# Random variables

## Outline

### Topics

- Random variable as mathematical objects.
- Notation convention for observation/latent

### Rationale

Random variables are used as building blocks for two key uses in Bayesian stats: modelling “knowns” (observations) and “unknowns” (latent variables/parameters/prediction).

## Definition

A (real) **random variable** is a function from a sample space \(S\) to the reals, \(X : S \to \mathbb{R}\).

**Example:**

- Continuing the example with \(S = \{1, 2, 3, 4\}\).
- Consider \(X(s) = 1\) if \(s\) is odd, and \(X(s) = 0\) otherwise.

## Probabilist’s notation

- Let \(X\) denote a random variable.
- The notation \((X = 1)\) or \((X \in E)\) is invalid in set theory.
- Therefore, probabilists “gave it a meaning” as follows:

\[(X = 1) = \{s : X(s) = 1\}.\]

**Example:** Consider \(X(s) = 1\) if \(s\) is odd, and \(X(s) = 0\) otherwise. Then \((X = 1)\) corresponds to the red circle.

## Conventions: probability vs Bayesian

**Probability convention:**

- Random variables are denoted with capitals in probability theory
- The same letter in small cap is used for a dummy variable holding the output of the random variable.
- Note: “A dummy variable holding the output of the random variable” is called a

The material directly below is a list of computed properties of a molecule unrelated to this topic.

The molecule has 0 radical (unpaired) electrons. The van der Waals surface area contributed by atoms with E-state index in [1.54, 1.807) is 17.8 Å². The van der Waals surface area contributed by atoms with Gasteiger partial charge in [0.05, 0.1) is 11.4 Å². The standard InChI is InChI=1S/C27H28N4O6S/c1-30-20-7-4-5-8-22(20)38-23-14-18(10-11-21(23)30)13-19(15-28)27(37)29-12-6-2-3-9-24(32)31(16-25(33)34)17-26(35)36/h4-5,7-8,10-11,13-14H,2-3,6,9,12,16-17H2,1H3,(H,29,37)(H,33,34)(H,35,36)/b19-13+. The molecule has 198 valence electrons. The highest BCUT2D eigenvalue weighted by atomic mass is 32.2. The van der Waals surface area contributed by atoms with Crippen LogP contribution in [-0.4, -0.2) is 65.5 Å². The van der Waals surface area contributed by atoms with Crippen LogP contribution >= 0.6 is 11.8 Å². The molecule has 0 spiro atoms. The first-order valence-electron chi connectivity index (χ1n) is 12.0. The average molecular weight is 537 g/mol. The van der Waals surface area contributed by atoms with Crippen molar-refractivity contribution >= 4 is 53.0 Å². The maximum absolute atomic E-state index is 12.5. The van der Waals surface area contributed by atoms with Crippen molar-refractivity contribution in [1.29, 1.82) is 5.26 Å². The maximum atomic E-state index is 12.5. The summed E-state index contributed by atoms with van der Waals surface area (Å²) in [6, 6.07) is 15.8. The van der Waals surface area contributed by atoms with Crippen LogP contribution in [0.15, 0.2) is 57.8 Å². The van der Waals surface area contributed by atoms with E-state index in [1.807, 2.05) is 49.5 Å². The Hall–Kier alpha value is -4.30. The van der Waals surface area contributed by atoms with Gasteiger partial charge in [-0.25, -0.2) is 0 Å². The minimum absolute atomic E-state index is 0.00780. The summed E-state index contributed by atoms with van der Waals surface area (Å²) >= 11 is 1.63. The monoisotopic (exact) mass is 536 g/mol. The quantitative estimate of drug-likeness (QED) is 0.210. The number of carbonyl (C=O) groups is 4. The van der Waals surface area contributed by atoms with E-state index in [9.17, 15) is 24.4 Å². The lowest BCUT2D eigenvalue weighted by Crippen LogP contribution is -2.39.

**realization**. - Example: \(X\) for the random variable and \(x\) for its realization.

- Note: “A dummy variable holding the output of the random variable” is called a
- We will start off using this convention in the first few weeks.

**Bayesian statistics convention:**

- Often the capitalization convention is not used in the Bayesian statistics literature.
- Hence we will eventually drop the probability theory capitalization convention.

## More conventions

- \(X\): unobserved random variable (synonym of “unobserved”:
**latent**) - \(Y\): observed random variable

More precisely:

- \(Y\) is the “mechanism of observation”..
- whereas the actual observation is a realization \(y\) of \(Y\).

## Extension

A **random vector** is a function from a sample space to \(\mathbb{R}^n\).

**Example in Bayesian statistics:** the vector \((X, Y)\) containing both the unobserved and observed quantities.